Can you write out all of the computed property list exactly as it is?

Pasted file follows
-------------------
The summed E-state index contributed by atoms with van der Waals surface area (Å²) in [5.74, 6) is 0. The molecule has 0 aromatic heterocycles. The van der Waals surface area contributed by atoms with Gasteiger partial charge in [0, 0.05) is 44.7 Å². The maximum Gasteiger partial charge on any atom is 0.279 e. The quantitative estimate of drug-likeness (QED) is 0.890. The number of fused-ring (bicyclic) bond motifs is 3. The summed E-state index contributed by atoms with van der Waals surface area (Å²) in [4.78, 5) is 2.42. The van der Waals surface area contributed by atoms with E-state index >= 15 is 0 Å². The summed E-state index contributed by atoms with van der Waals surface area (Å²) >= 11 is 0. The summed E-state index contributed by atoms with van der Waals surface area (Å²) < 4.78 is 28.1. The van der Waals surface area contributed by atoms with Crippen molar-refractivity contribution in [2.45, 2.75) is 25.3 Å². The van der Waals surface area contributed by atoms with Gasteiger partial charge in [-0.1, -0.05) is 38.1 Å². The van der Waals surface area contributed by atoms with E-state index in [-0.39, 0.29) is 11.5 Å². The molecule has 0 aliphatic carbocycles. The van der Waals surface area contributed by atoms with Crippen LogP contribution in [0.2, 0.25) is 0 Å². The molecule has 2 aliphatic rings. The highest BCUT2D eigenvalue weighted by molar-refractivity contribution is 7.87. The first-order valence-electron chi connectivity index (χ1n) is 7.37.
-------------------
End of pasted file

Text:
The summed E-state index contributed by atoms with van der Waals surface area (Å²) in [5.74, 6) is 0. The molecule has 0 aromatic heterocycles. The van der Waals surface area contributed by atoms with Gasteiger partial charge in [0, 0.05) is 44.7 Å². The maximum Gasteiger partial charge on any atom is 0.279 e. The quantitative estimate of drug-likeness (QED) is 0.890. The number of fused-ring (bicyclic) bond motifs is 3. The summed E-state index contributed by atoms with van der Waals surface area (Å²) in [4.78, 5) is 2.42. The van der Waals surface area contributed by atoms with E-state index >= 15 is 0 Å². The summed E-state index contributed by atoms with van der Waals surface area (Å²) >= 11 is 0. The summed E-state index contributed by atoms with van der Waals surface area (Å²) < 4.78 is 28.1. The van der Waals surface area contributed by atoms with Crippen molar-refractivity contribution in [2.45, 2.75) is 25.3 Å². The van der Waals surface area contributed by atoms with Gasteiger partial charge in [-0.1, -0.05) is 38.1 Å². The van der Waals surface area contributed by atoms with E-state index in [-0.39, 0.29) is 11.5 Å². The molecule has 0 aliphatic carbocycles. The van der Waals surface area contributed by atoms with Crippen LogP contribution in [0.2, 0.25) is 0 Å². The molecule has 2 aliphatic rings. The highest BCUT2D eigenvalue weighted by molar-refractivity contribution is 7.87. The first-order valence-electron chi connectivity index (χ1n) is 7.37.